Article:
A different wind in Strasbourg

First plenary session of the European Assembly. Schulz: "I hope in the visit of Pope Francis"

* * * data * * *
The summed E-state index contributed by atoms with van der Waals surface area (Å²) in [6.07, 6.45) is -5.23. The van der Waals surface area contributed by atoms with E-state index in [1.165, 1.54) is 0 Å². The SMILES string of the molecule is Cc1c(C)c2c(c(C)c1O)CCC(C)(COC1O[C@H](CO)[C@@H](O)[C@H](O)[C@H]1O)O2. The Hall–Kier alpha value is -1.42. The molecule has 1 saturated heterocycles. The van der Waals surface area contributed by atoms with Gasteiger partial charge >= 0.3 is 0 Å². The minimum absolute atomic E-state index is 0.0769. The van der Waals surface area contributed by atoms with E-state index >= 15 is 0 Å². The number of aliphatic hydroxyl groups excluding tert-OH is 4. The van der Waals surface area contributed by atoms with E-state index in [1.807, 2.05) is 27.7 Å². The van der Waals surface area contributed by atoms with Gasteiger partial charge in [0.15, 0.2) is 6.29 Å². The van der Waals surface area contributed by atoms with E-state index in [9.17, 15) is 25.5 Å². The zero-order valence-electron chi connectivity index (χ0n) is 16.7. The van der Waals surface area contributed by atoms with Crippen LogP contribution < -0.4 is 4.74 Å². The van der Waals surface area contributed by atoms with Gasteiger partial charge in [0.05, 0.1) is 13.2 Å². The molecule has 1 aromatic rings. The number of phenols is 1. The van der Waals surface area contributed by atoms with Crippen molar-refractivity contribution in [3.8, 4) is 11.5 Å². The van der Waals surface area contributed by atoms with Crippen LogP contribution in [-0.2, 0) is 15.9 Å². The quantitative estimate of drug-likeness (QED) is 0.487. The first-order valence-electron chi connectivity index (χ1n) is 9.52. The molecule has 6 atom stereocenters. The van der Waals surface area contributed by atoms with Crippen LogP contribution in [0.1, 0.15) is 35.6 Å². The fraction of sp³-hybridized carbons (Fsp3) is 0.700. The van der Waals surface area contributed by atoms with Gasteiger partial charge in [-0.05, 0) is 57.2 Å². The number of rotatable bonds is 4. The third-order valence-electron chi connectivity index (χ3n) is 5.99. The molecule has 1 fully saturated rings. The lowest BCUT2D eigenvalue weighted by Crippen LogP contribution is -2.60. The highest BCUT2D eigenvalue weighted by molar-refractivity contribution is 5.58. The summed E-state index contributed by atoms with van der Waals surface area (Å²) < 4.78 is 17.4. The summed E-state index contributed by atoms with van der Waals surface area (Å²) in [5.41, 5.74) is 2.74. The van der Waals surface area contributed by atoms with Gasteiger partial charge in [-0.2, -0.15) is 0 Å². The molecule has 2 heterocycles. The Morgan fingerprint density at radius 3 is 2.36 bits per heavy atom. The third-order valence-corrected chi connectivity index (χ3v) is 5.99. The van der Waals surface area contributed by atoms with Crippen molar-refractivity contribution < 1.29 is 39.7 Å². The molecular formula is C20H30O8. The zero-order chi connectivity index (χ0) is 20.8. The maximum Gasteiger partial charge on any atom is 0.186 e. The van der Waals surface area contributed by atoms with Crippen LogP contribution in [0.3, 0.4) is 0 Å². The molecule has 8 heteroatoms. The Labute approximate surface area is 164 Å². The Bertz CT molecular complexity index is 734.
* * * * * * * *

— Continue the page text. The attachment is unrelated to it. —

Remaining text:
There’s a Spanish MEP wandering around the corridors in search of the lift that will bring him to the floor where is located the office he has been just assigned to. Near him, a Hungarian parliamentarian is asking about the interpretation service. The Scottish representative passes by wearing a kilt, the French one entertains collaborators and journalists delving into the specific features of the cheeses of his homeland. The first plenary meeting of the 2014-2019 legislature will bring to Strasbourg 751 MEPs elected with universal suffrage, with an entourage of officers, translators, assistants and secretaries, along with Television, web and press correspondents. Offices are being reorganized: boxes, family pictures are showcased desks, some spare blouses and skirts. The sitting was inaugurated after the raising of the 12-star flag, while the “hymn of joy” played on the background of the official emblem of European integration: but at that point, a small group of “no-Europe” MEPs turned their backs…national, regional, and sub-regional flags were swiftly hung at the upper floors of the “great tower”, the official seat of the EU Assembly in the Alsatian city. Election, balance, programmes. The works of the inaugural session will take place July 1-3. On the agenda figure the president’s election, that of 14 Vice-Presidents and 5 Quaestors, followed by a debate on the outcomes of the European Council of June 26-27 with president Herman Van Rompuy; an overview of the Greek rotating presidency with Premier Antonis Samaras and a discussion on the program of the Italian presidency in the second semester of 2014 with Prime Minister Matteo Renzi and the outgoing president of the Commission José Manuel Barroso. As of July 7, 20 Commissions involving MEPs’ activity will become operative. During the second plenary of July 14-17 MEPs will elect the next president of the EU Commission, whose designated candidate is Jean-Claude Juncker (Luxembourg). The “heart of democracy”. “I hope to be worthy of your trust”. Martin Schulz was re-elected President of the European Parliament in the first ballot on July 1st. 723 out of 751 MEPs voted; 111 blank or invalid votes. An absolute majority of 307 votes cast were required to be elected. Schulz won 409 out of 612 valid votes (amounting to the sum of EPP and Socialists & Democrats, distant from a majority with the Liberal ALDE that would have secured approximately 480 votes). Mr Schulz is the first EP President to be re-elected for a second term. “Thank you for your trust”, Schulz said in a short acceptance speech. “Our Parliament is the heart of European democracy”. The president recalled that the Assembly is going to elect the new head of the Commission. He said: “It’s a fundamental step. A new process is under way that will bring a major change within the EU”. “We’re facing major challenges”. He added: “Youth unemployment, inequalities between social classes, between countries, between men and women”. Schulz referred to the situation in Ukraine, Syria, Iraq and the Middle East. He then spoke about a set of decisions that need to be made “for citizens and businesses” regarding the economy, banking union, and energy. He addressed the issues of human dignity, justice and peace: “We have to show people that we are here for them”. As he exited the hemicycle the newly-elected EP president was surrounded by reporters, I would be very happy – he said – if the Pope accepted to visit the European Parliament”. A different wind is blowing. A different wind is blowing in the European Parliament. Euro-critics and anti-euro troops represent a third of all MEPs, despite internal divisions. The Parliament is acquiring greater powers and visibility within the Community building process and MEPs are well aware of it. Debates are growing hotter and discussions on the future of the Union recur in all meetings. Moreover, also the “face” of the European Parliament is changing. For example, women MEPs elected May 22-25 rose to 37% (previously, 35%). It’s the highest percentage of women MEPs in the history of the European Parliament. In the first election at universal suffrage in 1979, women were only 16% of all MEPs. These figures are coupled by greater fragmentation. In fact, although there still are 7 political groups, as in the previous legislature, 186 national parties and movements are now represented in the Assembly (165 in the previous term). Albeit smaller, the EPP remains the largest political group with 221 seats; S&D (Socialists and Democrats) 191 seats. ECR (Conservative) are now the third group, with 70 MEPs, ALDE (Liberal-Democrats) 67, GUE/NGL (unitary Left) 52, Greens/ALE 50, EFD (European Freedom and Democracy, euro-sceptic group), 48. Non-attached MEPs – that include the French nationalists of Marine Le Pen – amount to 52. The youngest MEP is Anders Primdhal Vistisen (Denmark), 26; the oldest is Emmanouil Glezos (Greece), 91.

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